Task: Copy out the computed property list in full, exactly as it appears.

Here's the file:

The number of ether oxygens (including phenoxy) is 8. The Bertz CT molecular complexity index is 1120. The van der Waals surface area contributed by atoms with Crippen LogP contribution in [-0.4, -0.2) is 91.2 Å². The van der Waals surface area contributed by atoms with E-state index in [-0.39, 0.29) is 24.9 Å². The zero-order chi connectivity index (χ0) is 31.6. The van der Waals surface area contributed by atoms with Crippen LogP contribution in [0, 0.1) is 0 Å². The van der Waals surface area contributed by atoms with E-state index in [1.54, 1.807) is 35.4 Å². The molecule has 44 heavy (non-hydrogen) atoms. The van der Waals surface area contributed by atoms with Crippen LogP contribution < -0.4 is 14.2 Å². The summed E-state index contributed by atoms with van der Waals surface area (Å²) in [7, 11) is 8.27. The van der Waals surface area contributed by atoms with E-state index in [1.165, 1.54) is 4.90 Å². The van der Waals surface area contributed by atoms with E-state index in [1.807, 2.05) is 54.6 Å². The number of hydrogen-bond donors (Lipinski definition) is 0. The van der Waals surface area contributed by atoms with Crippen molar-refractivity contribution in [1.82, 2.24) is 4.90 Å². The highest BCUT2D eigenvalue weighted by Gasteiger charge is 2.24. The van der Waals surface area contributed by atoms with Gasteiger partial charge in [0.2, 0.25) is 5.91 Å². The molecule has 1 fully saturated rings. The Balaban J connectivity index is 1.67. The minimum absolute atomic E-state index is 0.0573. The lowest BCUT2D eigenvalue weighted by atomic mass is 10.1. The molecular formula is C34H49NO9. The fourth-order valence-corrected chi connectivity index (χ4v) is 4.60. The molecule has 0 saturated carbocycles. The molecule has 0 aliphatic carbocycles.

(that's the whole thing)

The number of ether oxygens (including phenoxy) is 8. The Bertz CT molecular complexity index is 1120. The van der Waals surface area contributed by atoms with Crippen LogP contribution in [-0.4, -0.2) is 91.2 Å². The van der Waals surface area contributed by atoms with E-state index in [-0.39, 0.29) is 24.9 Å². The zero-order chi connectivity index (χ0) is 31.6. The van der Waals surface area contributed by atoms with Crippen LogP contribution in [0, 0.1) is 0 Å². The van der Waals surface area contributed by atoms with E-state index in [1.54, 1.807) is 35.4 Å². The molecule has 44 heavy (non-hydrogen) atoms. The van der Waals surface area contributed by atoms with Crippen LogP contribution < -0.4 is 14.2 Å². The summed E-state index contributed by atoms with van der Waals surface area (Å²) in [7, 11) is 8.27. The van der Waals surface area contributed by atoms with E-state index in [1.165, 1.54) is 4.90 Å². The van der Waals surface area contributed by atoms with E-state index in [1.807, 2.05) is 54.6 Å². The number of hydrogen-bond donors (Lipinski definition) is 0. The van der Waals surface area contributed by atoms with Crippen molar-refractivity contribution in [1.82, 2.24) is 4.90 Å². The highest BCUT2D eigenvalue weighted by Gasteiger charge is 2.24. The van der Waals surface area contributed by atoms with Gasteiger partial charge in [0.2, 0.25) is 5.91 Å². The molecule has 1 fully saturated rings. The Balaban J connectivity index is 1.67. The minimum absolute atomic E-state index is 0.0573. The lowest BCUT2D eigenvalue weighted by atomic mass is 10.1. The molecular formula is C34H49NO9. The fourth-order valence-corrected chi connectivity index (χ4v) is 4.60. The molecule has 0 saturated carbocycles. The molecule has 0 aliphatic carbocycles.